In response to the far-reaching UN recommendations, Government agencies' responses will be used to design a detailed programme for national capacity building and technical assistance delivery in Viet Nam. They will also form the basis of Viet Nam's first national programme to control the illegal exploitation, trade and consumption of endangered wildlife species, managed by the Ministry of Agriculture and Rural Development with UN support.




1 December 2017

Michel Sidibé
Executive Director of UNAIDS
Under-Secretary-General of the United Nations

This World AIDS Day, we are highlighting the importance of the right to health and the challenges that people living with and affected by HIV face in fulfilling that right.


Community spaces design contest for an exciting hanoi

Ha Noi, October 17/10/2017 - Aiming at improving the living environment and bringing culture and art to the community towards a better urban future, United Nations Human Settlements Programme (UN-Habitat) successfully developed the project “Promote participatory, community-based and youth-led approach in safe, greening public spaces in Hoan Kiem district toward a pro-poor, inclusive and sustainable urban development” (hereinafter called Public Spaces project) under the Block by Block program with Mojang, the makers of the videogame Minecraft.


Deadline for round 1: From 17/10/2017 to 04/11/2017 Extended to 9 November 2017


Harsh punishment for child offenders doesn’t prevent further criminality

The age at which a child, can be held criminally liable is a controversial issue around the world. Within Viet Nam, this issue is currently being grappled with in the Penal Code amendments. Some argue that a "get tough on crime" approach is necessary to punish children to prevent further criminality.

However, international research shows that because of their developmental stages, labelling and treating children as criminals at an early age can have serious negative impacts on their development and successful rehabilitation.


New Year Greetings from the United Nations Resident Coordinator a.i. in Viet Nam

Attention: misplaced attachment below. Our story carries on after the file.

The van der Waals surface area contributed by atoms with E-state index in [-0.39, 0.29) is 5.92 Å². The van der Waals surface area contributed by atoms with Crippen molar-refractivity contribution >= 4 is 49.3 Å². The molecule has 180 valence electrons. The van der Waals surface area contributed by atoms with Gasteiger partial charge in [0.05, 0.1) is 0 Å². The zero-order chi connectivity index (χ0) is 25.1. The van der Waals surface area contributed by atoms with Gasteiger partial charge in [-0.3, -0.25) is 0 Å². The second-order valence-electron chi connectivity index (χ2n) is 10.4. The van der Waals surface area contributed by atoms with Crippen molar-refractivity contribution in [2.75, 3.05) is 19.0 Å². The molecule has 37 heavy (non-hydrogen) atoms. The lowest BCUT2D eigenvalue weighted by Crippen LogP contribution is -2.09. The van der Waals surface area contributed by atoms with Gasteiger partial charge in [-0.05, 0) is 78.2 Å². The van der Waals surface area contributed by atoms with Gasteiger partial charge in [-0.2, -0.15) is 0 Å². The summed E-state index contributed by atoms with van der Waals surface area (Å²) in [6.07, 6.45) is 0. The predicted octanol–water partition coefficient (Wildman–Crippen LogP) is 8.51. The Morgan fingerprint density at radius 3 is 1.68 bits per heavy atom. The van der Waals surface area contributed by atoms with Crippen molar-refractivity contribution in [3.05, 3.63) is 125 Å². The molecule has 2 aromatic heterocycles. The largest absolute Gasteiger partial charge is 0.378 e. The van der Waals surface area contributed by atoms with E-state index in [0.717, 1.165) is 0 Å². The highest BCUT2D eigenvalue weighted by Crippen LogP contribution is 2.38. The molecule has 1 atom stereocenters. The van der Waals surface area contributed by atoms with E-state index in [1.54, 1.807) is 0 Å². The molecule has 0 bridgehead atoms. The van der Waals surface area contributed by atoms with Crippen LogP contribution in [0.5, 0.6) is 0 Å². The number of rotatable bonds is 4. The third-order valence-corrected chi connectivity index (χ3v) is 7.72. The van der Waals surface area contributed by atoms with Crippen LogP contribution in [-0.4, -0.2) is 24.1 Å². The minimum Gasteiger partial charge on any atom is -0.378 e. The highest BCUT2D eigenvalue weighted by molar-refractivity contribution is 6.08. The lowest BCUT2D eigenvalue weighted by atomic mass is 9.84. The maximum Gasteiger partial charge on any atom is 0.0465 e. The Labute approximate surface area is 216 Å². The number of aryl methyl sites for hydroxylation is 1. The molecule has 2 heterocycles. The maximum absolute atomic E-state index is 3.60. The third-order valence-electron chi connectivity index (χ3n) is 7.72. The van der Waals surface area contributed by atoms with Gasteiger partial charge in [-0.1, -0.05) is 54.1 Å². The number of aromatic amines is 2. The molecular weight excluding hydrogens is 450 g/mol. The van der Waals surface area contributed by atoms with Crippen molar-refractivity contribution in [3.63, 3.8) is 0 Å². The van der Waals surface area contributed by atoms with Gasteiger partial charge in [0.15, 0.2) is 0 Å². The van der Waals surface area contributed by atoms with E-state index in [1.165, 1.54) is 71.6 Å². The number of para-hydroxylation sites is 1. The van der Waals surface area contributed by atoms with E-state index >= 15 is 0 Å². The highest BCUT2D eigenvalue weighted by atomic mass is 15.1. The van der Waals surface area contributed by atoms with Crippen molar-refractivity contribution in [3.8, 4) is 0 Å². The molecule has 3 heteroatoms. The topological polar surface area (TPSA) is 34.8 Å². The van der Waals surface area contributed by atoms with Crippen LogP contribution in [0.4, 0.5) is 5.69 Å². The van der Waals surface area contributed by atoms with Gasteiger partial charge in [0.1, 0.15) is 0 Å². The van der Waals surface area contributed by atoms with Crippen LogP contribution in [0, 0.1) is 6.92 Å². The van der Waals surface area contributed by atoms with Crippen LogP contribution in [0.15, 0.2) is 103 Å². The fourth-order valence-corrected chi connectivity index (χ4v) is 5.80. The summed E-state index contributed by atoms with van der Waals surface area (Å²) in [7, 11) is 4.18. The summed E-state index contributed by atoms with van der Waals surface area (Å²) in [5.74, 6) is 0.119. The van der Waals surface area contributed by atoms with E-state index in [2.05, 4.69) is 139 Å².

On the occasion of New Year 2017, on behalf of the United Nations family in Viet Nam I wish to reiterate our appreciation and express our warmest wishes to our partners and friends throughout the country. We wish our partners and their families in Viet Nam peace, prosperity, good health and happiness in the coming year.

As we enter the second year of the Sustainable Development Goals era, we look forward to continuing our close cooperation for the sake of Viet Nam’s future development; one which is inclusive, equitable and sustainable, with no one left behind.

Youssouf Abdel-Jelil
United Nations Resident Coordinator a.i. in Viet Nam


UN Secretary-General Ban Ki-moon’s message for World AIDS Day, observed on 1 December


Thirty-five years since the emergence of AIDS, the international community can look back with some pride.  But we must also look ahead with resolve and commitment to reach our goal of ending the AIDS epidemic by 2030.

There has been real progress in tackling the disease. More people than ever are on treatment.  Since 2010, the number of children infected through mother to child transmission has dropped by half. Fewer people die of AIDS related causes each year.  And people living with HIV are living longer lives.

The number of people with access to life-saving medicines has doubled over the past five years, now topping 18 million. With the right investments, the world can get on the fast-track to achieve our target of 30 million people on treatment by 2030.  Access to HIV medicines to prevent mother to child transmission is now available to more than 75 per cent of those in need.